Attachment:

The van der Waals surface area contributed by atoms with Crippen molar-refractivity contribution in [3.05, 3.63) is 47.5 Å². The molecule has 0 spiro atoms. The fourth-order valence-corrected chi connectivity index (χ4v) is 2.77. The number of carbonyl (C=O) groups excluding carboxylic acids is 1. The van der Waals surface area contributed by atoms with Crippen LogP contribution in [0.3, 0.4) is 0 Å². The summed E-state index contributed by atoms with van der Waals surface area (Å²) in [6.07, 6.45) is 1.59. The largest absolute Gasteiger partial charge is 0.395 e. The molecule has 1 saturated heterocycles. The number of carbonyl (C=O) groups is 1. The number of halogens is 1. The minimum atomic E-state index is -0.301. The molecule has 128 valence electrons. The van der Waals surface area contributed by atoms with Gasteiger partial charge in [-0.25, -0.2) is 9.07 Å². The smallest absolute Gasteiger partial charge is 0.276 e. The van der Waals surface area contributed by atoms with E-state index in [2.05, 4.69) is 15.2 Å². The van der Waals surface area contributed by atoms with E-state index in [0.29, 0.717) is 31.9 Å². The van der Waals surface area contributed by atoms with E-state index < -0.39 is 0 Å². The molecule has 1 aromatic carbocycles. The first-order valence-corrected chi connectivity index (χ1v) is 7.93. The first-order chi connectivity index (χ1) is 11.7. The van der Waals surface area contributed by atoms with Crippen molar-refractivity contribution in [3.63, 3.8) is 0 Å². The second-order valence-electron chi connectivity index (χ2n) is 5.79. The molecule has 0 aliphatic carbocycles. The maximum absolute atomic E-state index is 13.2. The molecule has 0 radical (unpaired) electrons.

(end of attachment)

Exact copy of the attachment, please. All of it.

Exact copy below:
The van der Waals surface area contributed by atoms with Crippen molar-refractivity contribution in [3.05, 3.63) is 47.5 Å². The molecule has 0 spiro atoms. The fourth-order valence-corrected chi connectivity index (χ4v) is 2.77. The number of carbonyl (C=O) groups excluding carboxylic acids is 1. The van der Waals surface area contributed by atoms with Crippen LogP contribution in [0.3, 0.4) is 0 Å². The summed E-state index contributed by atoms with van der Waals surface area (Å²) in [6.07, 6.45) is 1.59. The largest absolute Gasteiger partial charge is 0.395 e. The molecule has 1 saturated heterocycles. The number of carbonyl (C=O) groups is 1. The number of halogens is 1. The minimum atomic E-state index is -0.301. The molecule has 128 valence electrons. The van der Waals surface area contributed by atoms with Gasteiger partial charge in [-0.25, -0.2) is 9.07 Å². The smallest absolute Gasteiger partial charge is 0.276 e. The van der Waals surface area contributed by atoms with E-state index in [2.05, 4.69) is 15.2 Å². The van der Waals surface area contributed by atoms with E-state index in [0.29, 0.717) is 31.9 Å². The van der Waals surface area contributed by atoms with E-state index < -0.39 is 0 Å². The molecule has 1 aromatic carbocycles. The first-order valence-corrected chi connectivity index (χ1v) is 7.93. The first-order chi connectivity index (χ1) is 11.7. The van der Waals surface area contributed by atoms with Crippen molar-refractivity contribution in [3.63, 3.8) is 0 Å². The second-order valence-electron chi connectivity index (χ2n) is 5.79. The molecule has 0 aliphatic carbocycles. The maximum absolute atomic E-state index is 13.2. The molecule has 0 radical (unpaired) electrons.